As a boy I grew up believing that, for the Christian, repentance and forgiveness were tied together in a dangerous, never-ending cycle of back-and-forth. The dividing line between the lost and the saved was, I believed, one that a Christian crossed many times in a single day. According to this belief, every time a Christian sinned, he crossed over to the “lost” side of the page. As soon as he repented and asked for forgiveness, he crossed back over to the “saved” column. Thus, when I stubbed my toe and blurted out a word I won’t write here, I crossed over to the “lost” column—until I asked God to forgive me for my potty mouth and crossed back to the “saved” side. Under the burden of that kind of thinking, life becomes a dangerous game of “last ball” where the Christian is always terrified of dying without a cry of forgiveness to move him back to the safe side.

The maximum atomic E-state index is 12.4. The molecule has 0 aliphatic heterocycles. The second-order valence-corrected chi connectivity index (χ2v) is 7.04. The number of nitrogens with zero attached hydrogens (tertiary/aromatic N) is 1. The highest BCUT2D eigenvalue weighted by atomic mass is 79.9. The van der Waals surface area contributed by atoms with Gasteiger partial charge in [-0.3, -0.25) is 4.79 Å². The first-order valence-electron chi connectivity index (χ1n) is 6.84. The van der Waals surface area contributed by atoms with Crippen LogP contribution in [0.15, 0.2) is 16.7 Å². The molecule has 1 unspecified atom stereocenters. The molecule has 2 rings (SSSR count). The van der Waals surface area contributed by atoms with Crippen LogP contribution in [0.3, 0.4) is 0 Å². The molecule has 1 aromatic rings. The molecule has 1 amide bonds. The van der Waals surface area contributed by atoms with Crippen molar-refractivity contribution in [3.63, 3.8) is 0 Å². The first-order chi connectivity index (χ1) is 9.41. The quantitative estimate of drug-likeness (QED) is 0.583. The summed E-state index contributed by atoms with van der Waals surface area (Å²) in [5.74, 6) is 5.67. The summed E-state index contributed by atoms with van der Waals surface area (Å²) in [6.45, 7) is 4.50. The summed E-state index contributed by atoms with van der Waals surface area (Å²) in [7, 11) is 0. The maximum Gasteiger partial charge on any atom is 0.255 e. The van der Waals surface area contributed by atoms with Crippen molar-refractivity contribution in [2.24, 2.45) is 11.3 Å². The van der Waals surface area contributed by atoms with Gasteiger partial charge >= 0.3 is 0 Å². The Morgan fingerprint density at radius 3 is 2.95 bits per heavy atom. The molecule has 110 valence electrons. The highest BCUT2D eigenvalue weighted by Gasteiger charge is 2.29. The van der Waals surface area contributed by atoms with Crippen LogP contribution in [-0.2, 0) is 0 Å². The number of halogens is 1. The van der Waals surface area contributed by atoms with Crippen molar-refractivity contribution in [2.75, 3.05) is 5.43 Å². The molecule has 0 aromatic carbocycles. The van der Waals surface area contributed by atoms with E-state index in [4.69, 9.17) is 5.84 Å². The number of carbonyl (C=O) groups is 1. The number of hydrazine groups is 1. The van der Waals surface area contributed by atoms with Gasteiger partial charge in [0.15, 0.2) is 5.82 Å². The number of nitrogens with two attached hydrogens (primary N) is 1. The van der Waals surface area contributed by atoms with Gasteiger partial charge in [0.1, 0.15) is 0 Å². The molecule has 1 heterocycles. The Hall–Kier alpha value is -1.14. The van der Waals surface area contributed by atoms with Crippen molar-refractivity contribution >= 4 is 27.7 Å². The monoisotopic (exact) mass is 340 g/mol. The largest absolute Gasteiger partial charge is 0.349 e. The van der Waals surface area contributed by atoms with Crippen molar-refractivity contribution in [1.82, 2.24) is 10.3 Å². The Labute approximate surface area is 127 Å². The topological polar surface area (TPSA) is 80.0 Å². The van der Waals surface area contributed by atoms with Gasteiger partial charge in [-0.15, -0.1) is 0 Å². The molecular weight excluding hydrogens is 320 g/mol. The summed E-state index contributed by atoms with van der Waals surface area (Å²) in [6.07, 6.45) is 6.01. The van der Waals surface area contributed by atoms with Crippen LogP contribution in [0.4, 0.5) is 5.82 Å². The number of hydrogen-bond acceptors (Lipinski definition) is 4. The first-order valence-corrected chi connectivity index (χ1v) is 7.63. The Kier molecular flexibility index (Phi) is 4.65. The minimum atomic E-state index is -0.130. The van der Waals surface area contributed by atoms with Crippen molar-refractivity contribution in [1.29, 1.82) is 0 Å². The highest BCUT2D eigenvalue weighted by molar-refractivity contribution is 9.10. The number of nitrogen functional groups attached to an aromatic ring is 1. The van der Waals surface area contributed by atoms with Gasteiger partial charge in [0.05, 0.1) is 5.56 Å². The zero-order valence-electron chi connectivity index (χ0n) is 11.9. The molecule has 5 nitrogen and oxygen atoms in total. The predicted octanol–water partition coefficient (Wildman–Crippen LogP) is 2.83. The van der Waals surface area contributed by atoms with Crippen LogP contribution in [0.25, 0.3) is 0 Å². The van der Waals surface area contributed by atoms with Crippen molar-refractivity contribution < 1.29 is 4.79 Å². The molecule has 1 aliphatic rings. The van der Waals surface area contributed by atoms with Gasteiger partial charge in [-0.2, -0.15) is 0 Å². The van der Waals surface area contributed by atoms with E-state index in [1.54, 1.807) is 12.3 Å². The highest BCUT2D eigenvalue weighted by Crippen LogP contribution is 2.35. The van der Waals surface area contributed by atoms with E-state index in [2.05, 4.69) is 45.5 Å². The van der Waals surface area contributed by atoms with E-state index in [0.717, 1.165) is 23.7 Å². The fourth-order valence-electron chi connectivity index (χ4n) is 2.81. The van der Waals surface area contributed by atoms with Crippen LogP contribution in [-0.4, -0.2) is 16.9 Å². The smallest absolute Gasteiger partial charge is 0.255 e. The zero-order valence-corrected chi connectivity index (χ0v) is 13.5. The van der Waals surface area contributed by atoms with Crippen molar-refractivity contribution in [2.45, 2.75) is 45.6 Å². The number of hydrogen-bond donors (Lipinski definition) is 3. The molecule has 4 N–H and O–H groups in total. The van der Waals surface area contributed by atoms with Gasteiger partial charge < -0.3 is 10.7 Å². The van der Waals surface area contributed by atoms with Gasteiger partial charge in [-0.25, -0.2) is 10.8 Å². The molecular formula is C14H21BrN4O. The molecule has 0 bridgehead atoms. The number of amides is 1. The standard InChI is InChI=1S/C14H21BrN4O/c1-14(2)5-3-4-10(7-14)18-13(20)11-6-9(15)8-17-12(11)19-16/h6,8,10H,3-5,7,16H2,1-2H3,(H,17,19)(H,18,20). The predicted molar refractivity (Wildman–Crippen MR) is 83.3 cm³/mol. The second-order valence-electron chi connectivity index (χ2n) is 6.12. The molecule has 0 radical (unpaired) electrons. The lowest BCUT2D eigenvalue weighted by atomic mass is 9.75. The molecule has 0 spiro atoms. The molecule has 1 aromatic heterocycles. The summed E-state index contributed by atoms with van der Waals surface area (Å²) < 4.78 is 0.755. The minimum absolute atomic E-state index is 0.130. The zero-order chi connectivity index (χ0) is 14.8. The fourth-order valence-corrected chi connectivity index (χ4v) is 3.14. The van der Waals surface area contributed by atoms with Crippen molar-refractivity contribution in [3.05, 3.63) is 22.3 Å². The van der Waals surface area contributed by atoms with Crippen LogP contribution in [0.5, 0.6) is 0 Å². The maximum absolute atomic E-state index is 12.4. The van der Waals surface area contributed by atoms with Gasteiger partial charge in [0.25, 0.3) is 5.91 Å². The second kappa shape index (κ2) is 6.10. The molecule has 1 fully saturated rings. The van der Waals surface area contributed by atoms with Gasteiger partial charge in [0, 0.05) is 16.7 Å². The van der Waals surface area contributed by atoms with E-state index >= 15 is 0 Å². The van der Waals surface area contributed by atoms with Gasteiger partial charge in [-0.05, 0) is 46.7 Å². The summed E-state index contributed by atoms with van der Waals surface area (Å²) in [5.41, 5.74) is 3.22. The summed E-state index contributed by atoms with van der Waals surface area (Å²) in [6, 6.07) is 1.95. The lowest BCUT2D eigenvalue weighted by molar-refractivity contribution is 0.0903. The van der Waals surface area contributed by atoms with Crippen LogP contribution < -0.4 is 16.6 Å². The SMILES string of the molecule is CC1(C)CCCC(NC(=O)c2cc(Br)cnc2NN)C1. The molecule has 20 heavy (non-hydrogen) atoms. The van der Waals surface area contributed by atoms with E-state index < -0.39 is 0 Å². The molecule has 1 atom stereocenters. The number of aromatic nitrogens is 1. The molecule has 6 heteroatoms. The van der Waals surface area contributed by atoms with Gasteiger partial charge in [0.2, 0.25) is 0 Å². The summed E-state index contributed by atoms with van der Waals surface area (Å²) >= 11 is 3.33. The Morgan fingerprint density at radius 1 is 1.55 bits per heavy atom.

There’s one big problem with that kind of thinking, as Bro. Payne pointed out. In keeping track of all that crossing back and forth between columns, we lose track of the Cross. We are saved not by the ritual of asking for forgiveness from God, but through the sacrifice of God’s son on the cross. As Paul told the Romans, “We know that our old self was crucified with him so that the sinful body might be destroyed, and we might no longer be enslaved to sin. For he who has died is freed from sin. But if we have died with Christ, we believe that we shall also live with him” (Rom. 6:6-8). We aren’t called to repent of each individual sin—we’re called to repent of a sinful life. And for those who bring that sinful self to be crucified with Christ, God exalts us with Christ to new life.
Training our focus on the cross keeps our mind where it belongs—on Jesus rather than ourselves. When we Christians fall, we still must acknowledge our sin and lay it aside. But praise God that our salvation doesn’t depend on our getting it right. Jesus has already gotten it right, and offers us the wonderful gift of eternal life through his blood. What joy.
Copyright 2004, New York Avenue Church of Christ